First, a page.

If the first three episodes didn’t make it plain, Oresuki does not beat around the bush. Joro’s name was just cleared last week, as Sun’s scheme to win Pansy by using Himawari and Cosmos was exposed, mostly thanks to Pansy herself. So it’s understandable for emotions to be too raw for any kind of swift reconciliation to take place anytime soon.
And yet, that’s just what happens, as Pansy tells Joro he can’t hide in the library with her forever avoiding the others. To use her words as a jumping-off point, any effort to justify not mending fences is wasted effort. Just get out there and mend ’em! So he does, and refreshingly, he doesn’t let newspaper editor Hanetachi “Asunaro” Hina spoil his first chance to make up with Himawari.
Himawari assumes Joro hates her and that no good can come from them being around each other, but after a chase, Joro follows Pansy’s advice and simply tells Himawari the truth: he wants to be friends with her again. That’s all she ever wanted too, and they’re both simultaneously relieved and surprised how easy it feels in hindsight.
Himawari accompanies Joro to the rooftop to attempt a reconciliation with Sun, but it initially goes south when Sun dismisses Joro’s indirect “challenge,” which is little more than excuse to study together. It’s only when Joro, and then Himawari, drop all pretense (and dispense with all pride) and simply shout about wanting to be friends again that Sun comes around.
On a clear role, Joro brings Himawari and Sun before Pansy, both so the latter can apologize for his brutish words, and so the four of them can arrange a study circle for midterms. (I wouldn’t have so quickly forgiven Sun for threatening to rape her, but hey, I’m not Pansy.)
But for some strange reason, Joro completely forgot about Cosmos—and while she’s been essentially stalking him the whole time as he made up with the others, to boot!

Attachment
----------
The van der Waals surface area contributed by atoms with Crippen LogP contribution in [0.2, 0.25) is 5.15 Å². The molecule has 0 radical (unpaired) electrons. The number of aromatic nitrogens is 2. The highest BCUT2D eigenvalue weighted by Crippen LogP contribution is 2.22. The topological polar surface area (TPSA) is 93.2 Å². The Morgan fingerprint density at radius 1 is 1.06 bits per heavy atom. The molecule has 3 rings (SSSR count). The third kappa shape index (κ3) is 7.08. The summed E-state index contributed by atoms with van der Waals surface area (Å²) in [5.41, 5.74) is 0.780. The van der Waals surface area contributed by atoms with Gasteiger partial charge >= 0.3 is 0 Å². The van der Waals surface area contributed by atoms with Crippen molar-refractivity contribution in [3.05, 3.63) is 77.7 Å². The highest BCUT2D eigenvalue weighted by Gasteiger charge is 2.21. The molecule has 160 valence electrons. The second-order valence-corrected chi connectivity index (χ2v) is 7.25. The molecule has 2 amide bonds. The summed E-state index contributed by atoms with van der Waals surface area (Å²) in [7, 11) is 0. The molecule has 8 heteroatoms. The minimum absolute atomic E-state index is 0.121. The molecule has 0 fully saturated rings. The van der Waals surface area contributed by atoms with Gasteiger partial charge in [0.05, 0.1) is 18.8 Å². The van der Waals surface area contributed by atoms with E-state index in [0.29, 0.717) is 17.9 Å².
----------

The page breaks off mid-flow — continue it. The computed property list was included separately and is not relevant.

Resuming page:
When he feels her evil purple aura behind him, Joro realizes his mistake and seeks her out on the steps. It turns out not only does Cosmos want to make up more than anything, she’s slaved over an elaborate script for the process, and won’t accept Joro’s offer until he does it in just the bizarre performative way with weird voices that she envisioned!
So! No sooner did Oresuki tear apart all of its wholesome initial friendships with the utmost gusto does it carefully piece them back together, and in an entertaining and believable way. Each of Joro’s make-up sessions felt true to the character he was making up with.
But the end of the episode doesn’t forget that Dark Joro is very much still a thing, and that these reconciliations has rekindled his desire to one day seduce one of these three of these beautiful girls. Little does he know someone other than Pansy is on to Dark Joro, and is ready to expose him as “King of the Scumbags” in a newspaper article.
The charming, Tsuguro dialect-having Asunaro seemed amiable enough in her interactions with Joro, but his line about her being a master of information gathering wasn’t a throwaway. She’s got mud to throw—mud that threatens both his newly-mended friendships and reputation at school in general…again.
P.S. Anime News Network’s Lynzee Loveridge has a nice write-up of the first three episodes, including more references to the characters’ names that offer insight to their personalities. I for one missed the fact that “joro” means “watering can”—how apropos!